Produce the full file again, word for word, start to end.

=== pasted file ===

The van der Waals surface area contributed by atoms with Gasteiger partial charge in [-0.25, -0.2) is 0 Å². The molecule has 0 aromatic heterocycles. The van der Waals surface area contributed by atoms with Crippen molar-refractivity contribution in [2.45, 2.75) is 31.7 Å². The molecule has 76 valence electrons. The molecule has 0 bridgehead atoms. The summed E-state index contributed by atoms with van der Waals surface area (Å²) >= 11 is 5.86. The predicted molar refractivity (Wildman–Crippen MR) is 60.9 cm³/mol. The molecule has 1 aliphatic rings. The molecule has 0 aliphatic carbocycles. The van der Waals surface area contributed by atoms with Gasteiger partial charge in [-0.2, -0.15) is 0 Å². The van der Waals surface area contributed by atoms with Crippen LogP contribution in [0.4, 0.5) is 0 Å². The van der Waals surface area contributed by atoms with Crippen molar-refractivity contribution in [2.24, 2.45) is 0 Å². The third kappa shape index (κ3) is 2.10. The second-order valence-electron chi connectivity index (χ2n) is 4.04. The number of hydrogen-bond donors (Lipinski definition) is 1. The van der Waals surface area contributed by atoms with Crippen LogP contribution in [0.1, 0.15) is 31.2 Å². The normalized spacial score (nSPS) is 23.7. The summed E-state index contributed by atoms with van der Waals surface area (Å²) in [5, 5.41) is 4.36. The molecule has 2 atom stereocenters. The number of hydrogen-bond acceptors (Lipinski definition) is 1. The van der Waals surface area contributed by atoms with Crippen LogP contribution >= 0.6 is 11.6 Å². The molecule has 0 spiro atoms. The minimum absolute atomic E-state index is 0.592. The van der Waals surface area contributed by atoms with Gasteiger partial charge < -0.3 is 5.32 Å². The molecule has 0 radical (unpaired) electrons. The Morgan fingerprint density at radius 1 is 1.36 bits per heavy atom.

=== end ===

The van der Waals surface area contributed by atoms with Gasteiger partial charge in [-0.25, -0.2) is 0 Å². The molecule has 0 aromatic heterocycles. The van der Waals surface area contributed by atoms with Crippen molar-refractivity contribution in [2.45, 2.75) is 31.7 Å². The molecule has 76 valence electrons. The molecule has 0 bridgehead atoms. The summed E-state index contributed by atoms with van der Waals surface area (Å²) >= 11 is 5.86. The predicted molar refractivity (Wildman–Crippen MR) is 60.9 cm³/mol. The molecule has 1 aliphatic rings. The molecule has 0 aliphatic carbocycles. The van der Waals surface area contributed by atoms with Gasteiger partial charge in [-0.2, -0.15) is 0 Å². The van der Waals surface area contributed by atoms with Crippen LogP contribution in [0.4, 0.5) is 0 Å². The van der Waals surface area contributed by atoms with Crippen molar-refractivity contribution in [2.24, 2.45) is 0 Å². The third kappa shape index (κ3) is 2.10. The second-order valence-electron chi connectivity index (χ2n) is 4.04. The number of hydrogen-bond donors (Lipinski definition) is 1. The van der Waals surface area contributed by atoms with Crippen LogP contribution in [0.1, 0.15) is 31.2 Å². The normalized spacial score (nSPS) is 23.7. The summed E-state index contributed by atoms with van der Waals surface area (Å²) in [5, 5.41) is 4.36. The molecule has 2 atom stereocenters. The number of hydrogen-bond acceptors (Lipinski definition) is 1. The van der Waals surface area contributed by atoms with Crippen LogP contribution >= 0.6 is 11.6 Å². The molecule has 0 spiro atoms. The minimum absolute atomic E-state index is 0.592. The van der Waals surface area contributed by atoms with Gasteiger partial charge < -0.3 is 5.32 Å². The molecule has 0 radical (unpaired) electrons. The Morgan fingerprint density at radius 1 is 1.36 bits per heavy atom.